10. Blom JW, Doggen CJ, Osanto S, Osendaal FR: Malignancies, prothrombotic mutations, and the risk of venous thrombosis.

    JAMA 2005, 293(6):715.. PubMed Abstract | Publisher Full Text OpenURL

  11. Heit JA, Silverstein MD, Mohr DN, Petterson TM, O'Fallon WM, Melton LJ III: Risk factors for deep vein thrombosis and pulmonary embolism: a population-based case-control study.

    Arch Intern Med 2000, 160(6):809. PubMed Abstract | Publisher Full Text OpenURL

  12. Kröger K, Weiland D, Ose C, Neumann N, Weiss S, Hirsch C, Urbanski K, Seeber S, Scheulen ME: Risk factors for venous thromboembolic events in cancer patients.

    Ann Oncol 2006, 17:297-303. PubMed Abstract | Publisher Full Text OpenURL

  13. Starling N, Rao S, Cunningham D, Iveson T, Nicolson M, Coxon F, Middleton G, Daniel F, Oates J, Norman AR: Thromboembolism in patients with advanced gastroesophageal cancer treated with anthracycline, platinum, and fluoropyrimidine combination chemotherapy: A report from the UK National Cancer Research Institute Upper Gastrointestinal Clinical Studies Group.

    J Clin Oncol 2009, 27:3786-3793. PubMed Abstract | Publisher Full Text OpenURL

  14. Dasanu CA: Gemcitabine: Vascular toxicity and prothrombotic potential.

    Expert Opin Drug Saf 2008, 7(6):703-16. PubMed Abstract | Publisher Full Text OpenURL

  15. Doll DC, Ringenberg QS, Yarbro JW: Vascular toxicity associated with antineoplastic agents.

    J Clin Oncol 1986, 4:1405-1417. PubMed Abstract | Publisher Full Text OpenURL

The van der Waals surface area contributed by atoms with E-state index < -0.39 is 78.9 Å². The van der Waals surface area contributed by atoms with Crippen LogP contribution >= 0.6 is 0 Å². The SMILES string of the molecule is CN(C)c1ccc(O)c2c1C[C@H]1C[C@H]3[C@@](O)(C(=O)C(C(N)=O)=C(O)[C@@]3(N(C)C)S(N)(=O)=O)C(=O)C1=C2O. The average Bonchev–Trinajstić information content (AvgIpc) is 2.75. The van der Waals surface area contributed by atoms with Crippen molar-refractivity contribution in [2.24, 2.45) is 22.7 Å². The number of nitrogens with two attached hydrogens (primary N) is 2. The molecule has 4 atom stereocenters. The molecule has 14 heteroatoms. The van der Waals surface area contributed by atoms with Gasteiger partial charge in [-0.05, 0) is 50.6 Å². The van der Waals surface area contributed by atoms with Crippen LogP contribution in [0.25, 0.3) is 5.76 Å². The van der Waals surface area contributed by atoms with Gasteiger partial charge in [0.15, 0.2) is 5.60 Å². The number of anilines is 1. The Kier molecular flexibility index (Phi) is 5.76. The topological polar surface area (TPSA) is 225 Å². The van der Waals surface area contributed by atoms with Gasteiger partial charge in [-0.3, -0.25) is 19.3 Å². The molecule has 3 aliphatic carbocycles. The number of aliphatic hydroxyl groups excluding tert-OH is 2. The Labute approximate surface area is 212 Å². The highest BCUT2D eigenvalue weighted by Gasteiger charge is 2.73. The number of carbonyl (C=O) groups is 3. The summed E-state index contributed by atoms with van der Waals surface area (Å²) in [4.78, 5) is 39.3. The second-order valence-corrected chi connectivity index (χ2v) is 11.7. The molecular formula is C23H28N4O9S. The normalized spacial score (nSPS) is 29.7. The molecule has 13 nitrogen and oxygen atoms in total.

16. Tham J, Albertsson M: Upper extremity deep venous thrombosis in patients with 5-fluorouracilcontaining adjuvant chemotherapy--three case reports and a review.

    Acta Oncol 2004, 43:108-112. PubMed Abstract | Publisher Full Text OpenURL

  17. Blom JW, Osanto S, Rosendaal FR: High risk of venous thrombosis in patients with pancreatic cancer: a cohort study of 202 patients.

    Eur J Cancer 2006, 42:410-414. PubMed Abstract | Publisher Full Text OpenURL

  18. Yoshikawa R, Yanagi H, Noda M, Ikeuchi H, Nakano H, Gega M, Tsukamoto K, Oshima T, Inoue T, Fujiwara Y, Shoji Y, Sakaki T, Higasa S, Hashimoto-Tamaoki T, Yamamura T: Venous thromboembolism in colorectal cancer patients with central venous catheters for 5-FU infusion-based pharmacokinetic modulating chemotherapy.

    Oncol Rep 2005, 13:627-632. PubMed Abstract | Publisher Full Text OpenURL

  19. Agnelli G, Gussoni G, Bianchini C, Verso M, Mandalà M, Cavanna L, Barni S, Labianca R, Buzzi F, Scambia G, Passalacqua R, Ricci S, Gasparini G, Lorusso V, Bonizzoni E, Tonato M, PROTECHT Investigators: Nadroparin for the prevention of thromboembolic events in outpatients with metastatic or locally advanced solid cancer receiving chemotherapy: a randomised, placebo-controlled, double-blind study.